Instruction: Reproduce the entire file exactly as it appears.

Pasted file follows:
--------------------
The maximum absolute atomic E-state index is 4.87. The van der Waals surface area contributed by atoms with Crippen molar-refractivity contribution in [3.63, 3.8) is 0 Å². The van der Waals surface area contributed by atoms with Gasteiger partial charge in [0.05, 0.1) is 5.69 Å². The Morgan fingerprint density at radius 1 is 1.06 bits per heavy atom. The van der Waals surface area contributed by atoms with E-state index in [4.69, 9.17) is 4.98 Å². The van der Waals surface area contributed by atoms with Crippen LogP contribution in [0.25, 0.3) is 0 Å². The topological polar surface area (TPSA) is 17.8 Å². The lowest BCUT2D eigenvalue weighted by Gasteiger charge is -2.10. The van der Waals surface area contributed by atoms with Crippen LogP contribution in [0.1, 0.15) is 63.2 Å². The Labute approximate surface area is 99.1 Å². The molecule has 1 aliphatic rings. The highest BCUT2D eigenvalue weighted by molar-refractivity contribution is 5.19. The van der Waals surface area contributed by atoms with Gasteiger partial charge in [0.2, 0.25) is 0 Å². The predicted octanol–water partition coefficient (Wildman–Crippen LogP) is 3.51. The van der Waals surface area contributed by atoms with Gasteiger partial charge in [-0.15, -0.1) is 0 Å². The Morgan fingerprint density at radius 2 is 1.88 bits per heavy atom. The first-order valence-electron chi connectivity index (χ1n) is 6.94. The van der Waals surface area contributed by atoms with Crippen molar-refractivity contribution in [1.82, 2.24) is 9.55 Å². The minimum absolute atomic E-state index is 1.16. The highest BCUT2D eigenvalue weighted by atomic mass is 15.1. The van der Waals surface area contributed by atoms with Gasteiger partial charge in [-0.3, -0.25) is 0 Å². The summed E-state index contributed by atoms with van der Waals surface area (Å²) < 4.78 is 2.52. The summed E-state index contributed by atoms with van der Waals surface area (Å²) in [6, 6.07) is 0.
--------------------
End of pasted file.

The maximum absolute atomic E-state index is 4.87. The van der Waals surface area contributed by atoms with Crippen molar-refractivity contribution in [3.63, 3.8) is 0 Å². The van der Waals surface area contributed by atoms with Gasteiger partial charge in [0.05, 0.1) is 5.69 Å². The Morgan fingerprint density at radius 1 is 1.06 bits per heavy atom. The van der Waals surface area contributed by atoms with E-state index in [4.69, 9.17) is 4.98 Å². The van der Waals surface area contributed by atoms with Crippen LogP contribution in [0.25, 0.3) is 0 Å². The topological polar surface area (TPSA) is 17.8 Å². The lowest BCUT2D eigenvalue weighted by Gasteiger charge is -2.10. The van der Waals surface area contributed by atoms with Crippen LogP contribution in [0.1, 0.15) is 63.2 Å². The Labute approximate surface area is 99.1 Å². The molecule has 1 aliphatic rings. The highest BCUT2D eigenvalue weighted by molar-refractivity contribution is 5.19. The van der Waals surface area contributed by atoms with Gasteiger partial charge in [0.2, 0.25) is 0 Å². The predicted octanol–water partition coefficient (Wildman–Crippen LogP) is 3.51. The van der Waals surface area contributed by atoms with Gasteiger partial charge in [-0.15, -0.1) is 0 Å². The Morgan fingerprint density at radius 2 is 1.88 bits per heavy atom. The first-order valence-electron chi connectivity index (χ1n) is 6.94. The van der Waals surface area contributed by atoms with Crippen molar-refractivity contribution in [1.82, 2.24) is 9.55 Å². The minimum absolute atomic E-state index is 1.16. The highest BCUT2D eigenvalue weighted by atomic mass is 15.1. The van der Waals surface area contributed by atoms with Gasteiger partial charge in [-0.3, -0.25) is 0 Å². The summed E-state index contributed by atoms with van der Waals surface area (Å²) < 4.78 is 2.52. The summed E-state index contributed by atoms with van der Waals surface area (Å²) in [6, 6.07) is 0.